Can OKRs be Used as Team Assessment Tools? |

Being able to set big goals that align company vision with day to day actions has become a priority that leaders must be able to demonstrate. With many different types of assessment tools available, OKRs have been widely used by global brands and large businesses as a way of addressing team goals and actions.

When developing employee assessment tools and working with your team to identify personal goals and objectives, being able to introduce wider organisational goals and getting priorities aligned is the best starting point. 

We're going to take a look at OKRs as an assessment tool and uncover why it may be the solution your business is looking for. 

What are OKRs? 

OKR means, Objectives and Key Results. 

OKRs stand out for being frequently set, tracked, and re-evaluated – this happens quarterly (most of the time). As an assessment tool, it is a simple, “fast-cadence process that engages each team’s perspective and creativity.”

Used by global businesses such as IBM, Google, LinkedIn, Twitter, Dropbox, Spotify, Disney, and BMW, it helps bring together thousands of employees to work towards the same ambitious goal. Used correctly, it could work for businesses of all sizes. To be able to understand how OKRs work, we need to define the difference between an objective and a key result. 

Objectives describe what you're setting out to do; Key results describe how you will get there. Objectives must engage, challenge and inspire whilst key objectives must be easy to remember and easy to use to help your team achieve their goals. 

So what might an OKR look like? Here’s an example; 

Objective: Improve 1-month customer sales rate by 15%

Key results:

  • Conduct 30 interviews with non-fulfilled customers to identify sticking points
  • Develop the main landing page with USPs
  • Redesign email marketing campaign and A/B test
  • Test mobile applications to others
  • Identify & double down on marketing content for the highest success rates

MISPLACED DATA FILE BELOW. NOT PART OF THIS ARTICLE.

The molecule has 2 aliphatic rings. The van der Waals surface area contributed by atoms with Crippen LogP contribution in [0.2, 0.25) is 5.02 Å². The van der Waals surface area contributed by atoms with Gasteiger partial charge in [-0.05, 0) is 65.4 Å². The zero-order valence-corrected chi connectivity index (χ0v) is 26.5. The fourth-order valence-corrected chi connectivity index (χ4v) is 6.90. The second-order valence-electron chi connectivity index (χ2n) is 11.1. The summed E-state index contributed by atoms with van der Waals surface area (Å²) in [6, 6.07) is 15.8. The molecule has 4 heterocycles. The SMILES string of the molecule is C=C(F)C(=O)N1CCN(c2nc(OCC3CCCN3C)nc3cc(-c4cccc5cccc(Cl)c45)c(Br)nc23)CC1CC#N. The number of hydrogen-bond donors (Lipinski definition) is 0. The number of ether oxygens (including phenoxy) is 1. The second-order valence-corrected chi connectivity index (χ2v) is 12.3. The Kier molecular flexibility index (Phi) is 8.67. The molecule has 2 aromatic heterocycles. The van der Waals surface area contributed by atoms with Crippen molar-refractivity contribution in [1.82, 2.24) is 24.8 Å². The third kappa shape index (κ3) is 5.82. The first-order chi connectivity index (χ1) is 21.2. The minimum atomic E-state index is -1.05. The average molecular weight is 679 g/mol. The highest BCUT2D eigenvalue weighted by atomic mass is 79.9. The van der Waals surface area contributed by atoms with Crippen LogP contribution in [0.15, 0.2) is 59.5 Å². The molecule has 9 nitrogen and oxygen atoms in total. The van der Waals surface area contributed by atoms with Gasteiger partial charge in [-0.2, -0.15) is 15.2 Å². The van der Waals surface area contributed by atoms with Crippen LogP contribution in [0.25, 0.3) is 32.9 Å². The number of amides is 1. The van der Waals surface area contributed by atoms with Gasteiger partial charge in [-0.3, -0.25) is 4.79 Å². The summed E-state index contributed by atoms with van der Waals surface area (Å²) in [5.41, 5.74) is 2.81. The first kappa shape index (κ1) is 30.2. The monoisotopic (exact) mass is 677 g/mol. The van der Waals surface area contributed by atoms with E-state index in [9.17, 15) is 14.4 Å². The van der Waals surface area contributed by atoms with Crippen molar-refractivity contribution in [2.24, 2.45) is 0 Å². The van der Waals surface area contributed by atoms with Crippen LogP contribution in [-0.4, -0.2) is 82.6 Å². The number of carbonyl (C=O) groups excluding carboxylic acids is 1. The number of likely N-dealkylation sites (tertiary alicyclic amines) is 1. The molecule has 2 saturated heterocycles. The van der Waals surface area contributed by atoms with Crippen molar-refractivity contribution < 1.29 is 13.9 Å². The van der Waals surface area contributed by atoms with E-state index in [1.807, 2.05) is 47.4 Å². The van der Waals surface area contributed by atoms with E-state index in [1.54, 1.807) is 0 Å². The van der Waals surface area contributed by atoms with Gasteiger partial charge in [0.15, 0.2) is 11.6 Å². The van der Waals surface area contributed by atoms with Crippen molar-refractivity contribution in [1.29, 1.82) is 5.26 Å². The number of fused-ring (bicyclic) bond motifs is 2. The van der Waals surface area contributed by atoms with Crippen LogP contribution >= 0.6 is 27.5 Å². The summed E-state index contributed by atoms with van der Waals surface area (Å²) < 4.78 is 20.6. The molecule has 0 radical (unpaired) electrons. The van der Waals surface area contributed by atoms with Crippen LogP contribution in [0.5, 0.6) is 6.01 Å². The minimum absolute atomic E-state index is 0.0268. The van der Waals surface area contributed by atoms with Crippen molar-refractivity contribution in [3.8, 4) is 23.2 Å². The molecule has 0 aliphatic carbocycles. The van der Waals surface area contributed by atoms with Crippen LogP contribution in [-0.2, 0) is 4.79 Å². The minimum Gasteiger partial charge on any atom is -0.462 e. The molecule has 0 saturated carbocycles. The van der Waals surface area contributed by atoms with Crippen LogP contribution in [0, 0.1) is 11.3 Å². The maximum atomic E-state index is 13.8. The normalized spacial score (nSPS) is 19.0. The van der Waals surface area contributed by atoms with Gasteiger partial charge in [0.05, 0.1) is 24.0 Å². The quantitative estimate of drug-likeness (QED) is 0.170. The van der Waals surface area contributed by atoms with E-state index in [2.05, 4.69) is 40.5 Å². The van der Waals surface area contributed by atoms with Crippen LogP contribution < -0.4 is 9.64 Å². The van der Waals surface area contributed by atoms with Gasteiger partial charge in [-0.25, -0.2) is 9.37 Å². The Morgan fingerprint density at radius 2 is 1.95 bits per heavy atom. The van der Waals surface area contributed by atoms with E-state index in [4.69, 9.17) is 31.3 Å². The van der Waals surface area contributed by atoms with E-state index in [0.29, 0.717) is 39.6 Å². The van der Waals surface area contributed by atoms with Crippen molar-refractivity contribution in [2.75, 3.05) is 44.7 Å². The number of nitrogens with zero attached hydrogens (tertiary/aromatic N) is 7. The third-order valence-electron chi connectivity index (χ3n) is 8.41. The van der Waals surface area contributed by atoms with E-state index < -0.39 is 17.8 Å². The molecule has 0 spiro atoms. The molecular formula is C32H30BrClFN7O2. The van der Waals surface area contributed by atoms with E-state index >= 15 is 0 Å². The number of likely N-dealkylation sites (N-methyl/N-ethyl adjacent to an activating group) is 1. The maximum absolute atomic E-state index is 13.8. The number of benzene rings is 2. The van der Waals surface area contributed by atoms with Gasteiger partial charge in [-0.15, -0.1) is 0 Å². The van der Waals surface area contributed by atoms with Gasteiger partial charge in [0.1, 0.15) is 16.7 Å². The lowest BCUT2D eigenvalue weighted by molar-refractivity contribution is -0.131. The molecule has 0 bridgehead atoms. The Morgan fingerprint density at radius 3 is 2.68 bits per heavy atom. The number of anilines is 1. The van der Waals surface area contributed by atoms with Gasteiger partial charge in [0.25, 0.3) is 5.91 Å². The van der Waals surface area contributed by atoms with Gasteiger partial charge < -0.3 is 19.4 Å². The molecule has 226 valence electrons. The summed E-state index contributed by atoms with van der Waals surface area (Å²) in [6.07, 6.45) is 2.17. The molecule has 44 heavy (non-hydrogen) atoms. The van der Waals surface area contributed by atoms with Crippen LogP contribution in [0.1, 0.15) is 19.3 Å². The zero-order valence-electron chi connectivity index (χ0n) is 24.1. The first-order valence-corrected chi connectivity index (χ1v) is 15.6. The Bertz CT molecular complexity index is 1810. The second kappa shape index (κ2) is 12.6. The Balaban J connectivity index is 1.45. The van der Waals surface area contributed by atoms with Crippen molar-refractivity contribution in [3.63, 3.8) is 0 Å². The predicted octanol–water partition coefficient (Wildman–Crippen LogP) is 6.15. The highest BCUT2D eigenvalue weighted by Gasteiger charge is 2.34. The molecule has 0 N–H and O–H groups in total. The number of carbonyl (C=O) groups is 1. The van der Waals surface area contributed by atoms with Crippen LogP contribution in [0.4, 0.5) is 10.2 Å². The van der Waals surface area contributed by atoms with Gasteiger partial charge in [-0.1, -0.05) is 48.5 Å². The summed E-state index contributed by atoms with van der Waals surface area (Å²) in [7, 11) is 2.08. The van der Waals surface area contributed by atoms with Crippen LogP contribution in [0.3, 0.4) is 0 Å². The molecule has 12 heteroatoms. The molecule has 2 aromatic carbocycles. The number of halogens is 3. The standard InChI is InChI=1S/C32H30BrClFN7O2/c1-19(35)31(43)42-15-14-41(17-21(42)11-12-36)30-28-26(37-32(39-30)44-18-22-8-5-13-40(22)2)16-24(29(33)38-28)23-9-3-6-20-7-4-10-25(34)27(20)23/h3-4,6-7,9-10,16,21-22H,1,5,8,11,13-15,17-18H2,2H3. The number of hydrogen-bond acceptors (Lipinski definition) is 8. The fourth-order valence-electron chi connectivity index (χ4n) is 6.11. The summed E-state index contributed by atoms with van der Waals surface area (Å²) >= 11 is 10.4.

What are OKR best practices? 

In order to get the most from OKRs there are some best practices that you can perform. 

How often to set OKRs?

OKRs are traditionally set every quarter. John Doerr, the venture capitalist famed for its introduction, believes that you should set them every 1 - 3 months to hit the sweet spot.

What to include at team level and who is responsible?

OKRs can be done in three ways; top-down, bottom-up and negotiated. In short, everyone should have responsibility for the OKRs. Bottom-up is recommended so that employees agree to how the team can achieve the goals whilst management can outline the biggest priorities from a top-down perspective. 

Common mistakes with OKRs

It's often thought that OKRs are a way to collate all work priorities. They are not. They are a broader picture of the goals which are being used by the organisation. Equally, OKRs are not data rich or require to be measurable by numbers - i.e. we need to increase our sales by 270% this year.  They should be used to help move the business forwards towards a goal and be flexible in their approach. 

How to report on OKRs

Reporting on OKRs can be done informally with a conversation or more formally with a structured document or piece of software. Remember, it should be answering questions about the objectives and what is being done to achieve them. 

Learning from mistakes

Part of the OKR process is about showing this information publicly. Here the organisation as a whole can see what's happening and embrace challenges and use the process for wider learning opportunities. 

OKRs provide an opportunity for businesses to assess company goals and objectives in a fast and creative way. Teams may respond to this broader goal setting when consulted on the approach. By doing so, teams will align their objectives to the company’s wider objectives and work towards these common goals and business expectations. 

OKRs can also be used for individual goal setting but they are not the only solution. Personal development plans and 360 appraisals are tools which work to help develop an individual's overall performance and skills whilst providing much sought after feedback to an organisation.